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What Are the Different Types of Hair?

Terminal hair is the hair found on a person's head, underarms, and pubic region.
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  • Written By: Anna T.
  • Edited By: Melissa Wiley
  • Last Modified Date: 23 August 2014
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There are three different types of hair that exist on the human body. These different types of hair include terminal hair, vellus hair, and lanugo hair. Many people might assume that when a person refers to the various hair types, he is referring to the differences in hair texture or possibly hair covering varying parts of the body. This assumption might be correct in some cases, but not when terminal, vellus, and lanugo hair are being discussed. All three of these types of hair are very different from each other, and only one of these refers to what most people think of as hair.

Terminal hair is the hair found on a person's head, underarms, and pubic region. It is also normally visible on the arms, legs, and occasionally the backs or stomachs in people with lots of body hair. Terminal types of hair are what the average person thinks of when thinking of hair. All terminal hair is connected to oil-secreting sebaceous glands on the skin. Even though almost all body hair is considered terminal hair, the hair in the pubic region and on the underarms can be further broken down into its own subtype of hair, called androgenic hair.

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Vellus hair is what most people think of as peach fuzz. This type of hair is normally very fine and short, usually not more than a few millimeters in length. In addition to being fine, vellus hair is also not very easy to see because it is typically very light blond or translucent in color. This hair generally covers all surfaces of the body but may be more noticeable on the upper lip or on the back of the neck. It is usually easier to see this type of hair on women and young children because they tend to have less body hair than adult men.

Lanugo hair is the hair that covers a fetus inside the womb. The purpose of lanugo hair is to keep the fetus warm, which is essential because fetuses usually do not have enough body fat to stay warm without it. Lanugo hair is typically very soft and does not last long once a baby is born. Babies born with lanugo hair generally lose it within a few days to a week after birth. The loss of lanugo hair is not always obvious because some babies already have a large amount of terminal hair at birth, and the presence of this might help disguise the loss of lanugo hair.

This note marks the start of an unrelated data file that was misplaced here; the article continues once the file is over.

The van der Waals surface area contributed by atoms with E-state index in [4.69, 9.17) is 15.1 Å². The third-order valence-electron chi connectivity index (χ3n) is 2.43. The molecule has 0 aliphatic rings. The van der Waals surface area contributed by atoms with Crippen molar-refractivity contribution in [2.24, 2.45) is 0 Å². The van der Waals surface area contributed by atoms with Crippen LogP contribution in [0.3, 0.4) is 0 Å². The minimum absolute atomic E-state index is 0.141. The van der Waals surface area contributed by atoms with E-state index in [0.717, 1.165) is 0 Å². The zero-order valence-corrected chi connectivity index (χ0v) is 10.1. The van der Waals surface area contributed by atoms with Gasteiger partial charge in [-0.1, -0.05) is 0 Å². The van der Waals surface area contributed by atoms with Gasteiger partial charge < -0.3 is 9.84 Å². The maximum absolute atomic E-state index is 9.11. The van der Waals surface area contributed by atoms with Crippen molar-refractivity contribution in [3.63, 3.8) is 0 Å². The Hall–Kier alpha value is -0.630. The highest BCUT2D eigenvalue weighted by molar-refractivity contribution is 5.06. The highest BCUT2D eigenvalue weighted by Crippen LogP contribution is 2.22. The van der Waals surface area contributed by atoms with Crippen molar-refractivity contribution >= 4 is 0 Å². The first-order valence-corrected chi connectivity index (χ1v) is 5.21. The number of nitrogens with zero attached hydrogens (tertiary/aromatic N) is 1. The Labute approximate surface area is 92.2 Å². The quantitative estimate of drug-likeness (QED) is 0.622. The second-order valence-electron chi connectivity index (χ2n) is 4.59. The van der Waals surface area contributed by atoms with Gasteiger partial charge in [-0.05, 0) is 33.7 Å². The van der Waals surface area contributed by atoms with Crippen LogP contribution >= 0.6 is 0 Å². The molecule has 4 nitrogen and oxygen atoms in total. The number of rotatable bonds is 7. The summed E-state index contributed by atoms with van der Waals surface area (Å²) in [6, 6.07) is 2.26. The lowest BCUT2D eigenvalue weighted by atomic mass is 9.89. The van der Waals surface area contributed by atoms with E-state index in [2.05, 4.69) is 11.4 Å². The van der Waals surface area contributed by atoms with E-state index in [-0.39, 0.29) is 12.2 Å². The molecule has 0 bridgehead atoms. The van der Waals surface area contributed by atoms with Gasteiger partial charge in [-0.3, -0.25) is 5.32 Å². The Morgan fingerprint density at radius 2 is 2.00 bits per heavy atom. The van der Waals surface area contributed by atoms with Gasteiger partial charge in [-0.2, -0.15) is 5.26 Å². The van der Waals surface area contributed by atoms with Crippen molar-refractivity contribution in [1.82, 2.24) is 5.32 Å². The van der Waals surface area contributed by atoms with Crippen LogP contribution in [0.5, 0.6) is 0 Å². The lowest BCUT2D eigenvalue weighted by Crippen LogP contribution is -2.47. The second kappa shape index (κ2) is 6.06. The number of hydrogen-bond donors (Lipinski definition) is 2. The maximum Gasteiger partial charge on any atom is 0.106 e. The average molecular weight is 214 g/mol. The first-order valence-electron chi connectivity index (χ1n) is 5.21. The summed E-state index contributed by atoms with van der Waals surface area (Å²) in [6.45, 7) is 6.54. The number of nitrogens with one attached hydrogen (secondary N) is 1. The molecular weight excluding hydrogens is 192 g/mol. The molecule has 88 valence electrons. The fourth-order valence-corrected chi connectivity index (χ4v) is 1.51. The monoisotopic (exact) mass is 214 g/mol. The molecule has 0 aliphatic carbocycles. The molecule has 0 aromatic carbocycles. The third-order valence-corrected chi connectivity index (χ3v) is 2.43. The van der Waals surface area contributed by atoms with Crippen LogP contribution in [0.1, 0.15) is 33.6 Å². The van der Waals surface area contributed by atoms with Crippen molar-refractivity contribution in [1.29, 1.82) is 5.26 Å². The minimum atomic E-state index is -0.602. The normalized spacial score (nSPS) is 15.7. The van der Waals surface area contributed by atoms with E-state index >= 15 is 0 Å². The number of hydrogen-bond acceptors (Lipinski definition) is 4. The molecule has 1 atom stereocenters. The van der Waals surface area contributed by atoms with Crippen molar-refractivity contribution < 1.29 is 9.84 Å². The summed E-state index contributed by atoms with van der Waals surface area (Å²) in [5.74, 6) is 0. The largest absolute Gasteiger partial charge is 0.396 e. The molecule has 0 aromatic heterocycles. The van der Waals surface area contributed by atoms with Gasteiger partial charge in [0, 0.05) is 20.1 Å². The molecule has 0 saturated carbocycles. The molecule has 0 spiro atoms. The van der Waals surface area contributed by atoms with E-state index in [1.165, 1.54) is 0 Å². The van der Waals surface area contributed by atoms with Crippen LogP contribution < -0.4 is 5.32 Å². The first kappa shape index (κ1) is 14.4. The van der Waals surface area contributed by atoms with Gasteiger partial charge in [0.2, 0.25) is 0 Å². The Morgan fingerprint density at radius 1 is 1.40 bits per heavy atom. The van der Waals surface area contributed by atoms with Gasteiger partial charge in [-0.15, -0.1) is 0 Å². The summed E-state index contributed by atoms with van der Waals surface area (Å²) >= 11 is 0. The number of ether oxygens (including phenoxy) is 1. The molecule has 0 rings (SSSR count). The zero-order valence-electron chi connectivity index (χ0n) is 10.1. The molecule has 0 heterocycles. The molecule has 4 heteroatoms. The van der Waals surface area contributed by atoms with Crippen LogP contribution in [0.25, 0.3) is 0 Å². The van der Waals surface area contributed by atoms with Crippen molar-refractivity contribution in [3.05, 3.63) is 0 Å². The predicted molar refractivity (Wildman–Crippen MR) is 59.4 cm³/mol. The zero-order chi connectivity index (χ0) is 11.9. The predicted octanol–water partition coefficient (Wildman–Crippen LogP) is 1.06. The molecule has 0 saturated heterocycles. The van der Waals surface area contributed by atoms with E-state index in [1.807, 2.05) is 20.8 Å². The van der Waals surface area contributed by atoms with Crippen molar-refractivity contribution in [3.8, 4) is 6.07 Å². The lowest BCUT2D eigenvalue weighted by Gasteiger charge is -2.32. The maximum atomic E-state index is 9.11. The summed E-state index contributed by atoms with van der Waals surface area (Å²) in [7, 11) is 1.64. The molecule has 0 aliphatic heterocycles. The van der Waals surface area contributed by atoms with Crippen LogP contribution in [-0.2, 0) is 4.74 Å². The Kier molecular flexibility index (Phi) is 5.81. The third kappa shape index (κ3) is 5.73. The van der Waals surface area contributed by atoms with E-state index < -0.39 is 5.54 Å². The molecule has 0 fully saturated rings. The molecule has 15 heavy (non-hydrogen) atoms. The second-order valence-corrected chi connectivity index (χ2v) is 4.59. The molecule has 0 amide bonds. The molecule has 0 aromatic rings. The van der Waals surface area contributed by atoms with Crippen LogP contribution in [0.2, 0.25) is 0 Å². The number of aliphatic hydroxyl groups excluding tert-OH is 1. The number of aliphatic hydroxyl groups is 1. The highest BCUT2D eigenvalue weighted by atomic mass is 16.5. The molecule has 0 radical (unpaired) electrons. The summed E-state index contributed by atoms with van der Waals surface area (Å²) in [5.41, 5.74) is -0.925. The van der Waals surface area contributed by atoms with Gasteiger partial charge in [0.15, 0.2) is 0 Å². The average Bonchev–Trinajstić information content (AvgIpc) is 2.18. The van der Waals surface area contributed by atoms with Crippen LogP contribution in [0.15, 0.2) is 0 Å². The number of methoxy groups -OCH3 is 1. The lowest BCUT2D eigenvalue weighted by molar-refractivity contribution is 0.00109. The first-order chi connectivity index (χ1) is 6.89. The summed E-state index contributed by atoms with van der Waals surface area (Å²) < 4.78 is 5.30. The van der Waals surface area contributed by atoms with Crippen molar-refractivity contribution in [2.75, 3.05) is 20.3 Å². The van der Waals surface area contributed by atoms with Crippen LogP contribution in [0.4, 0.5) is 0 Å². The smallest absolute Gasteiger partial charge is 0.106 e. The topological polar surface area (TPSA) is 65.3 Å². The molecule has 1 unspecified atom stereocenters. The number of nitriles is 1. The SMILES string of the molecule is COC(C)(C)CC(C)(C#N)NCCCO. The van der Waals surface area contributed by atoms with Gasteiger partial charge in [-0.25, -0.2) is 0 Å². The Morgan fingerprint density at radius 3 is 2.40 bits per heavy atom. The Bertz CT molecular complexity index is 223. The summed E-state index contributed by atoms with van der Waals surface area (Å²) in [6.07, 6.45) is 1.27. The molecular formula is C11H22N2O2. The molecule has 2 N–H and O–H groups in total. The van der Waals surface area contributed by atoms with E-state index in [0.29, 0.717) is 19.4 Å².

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StarJo
Post 4

It's funny how terminal hair color can change over time. I was born a redhead, which was a shock to my parents, who are both brunettes. Now, I have dark brown hair, as well.

For the first four months of my life, my parents thought they were going to be raising a redhead. I have seen baby photos of myself, and my hair was very bright.

My best friend was born a blond, and now she has hair darker than mine. Parents anxious to know what their child's hair will look like should wait about six months before making any assumptions.

seag47
Post 3

I didn't know that babies were covered in hair inside the womb! I haven't had a lot of encounters with infants, so this is news to me.

Do babies born without any hair on their head except for lanugo keep this until their regular hair grows in, or do they just spend a few months bald? Since a lot of heat is lost through the head, I would think they would have to have some sort of natural scalp covering.

Most infants I have only seen from a distance, so I don't know anything about their hair. I've heard people say that they feel very soft, and I'm thinking maybe this is because of the lanugo.

kylee07drg
Post 2

@Perdido – I know how you feel. I hate having any sort of hair on my face, and mine is worse than some women's vellus hair.

Above my upper lip, where many women have soft peach fuzz, I have what looks more like terminal hair. Fortunately, most of it is blond, but there are a few strands of a darker color, and I have to keep these trimmed down to avoid the mustache effect.

This hair is weird, because it starts out blond, and some strands turn dark about halfway down. So, I can trim off the dark ends and leave the rest. I like to angle the scissors when I'm doing this, so they don't leave blunt, stark ends.

Perdido
Post 1

I have a lot of vellus hair on my jawline and the sides of my face. It isn't that noticeable, except when the light hits me just right. I've never had anyone point it out to me, but I can see it when I look in the mirror closely.

When I first noticed it, it bothered me that I had hair on my face. Granted, it didn't have any pigmentation, so it was nearly invisible, but I felt that, being female, I shouldn't have that much fuzz.

I actually trimmed the vellus hair along the edges of my face with scissors. Of course, it grew right back, but somehow, having it shorter made it seem not as detestable to me.

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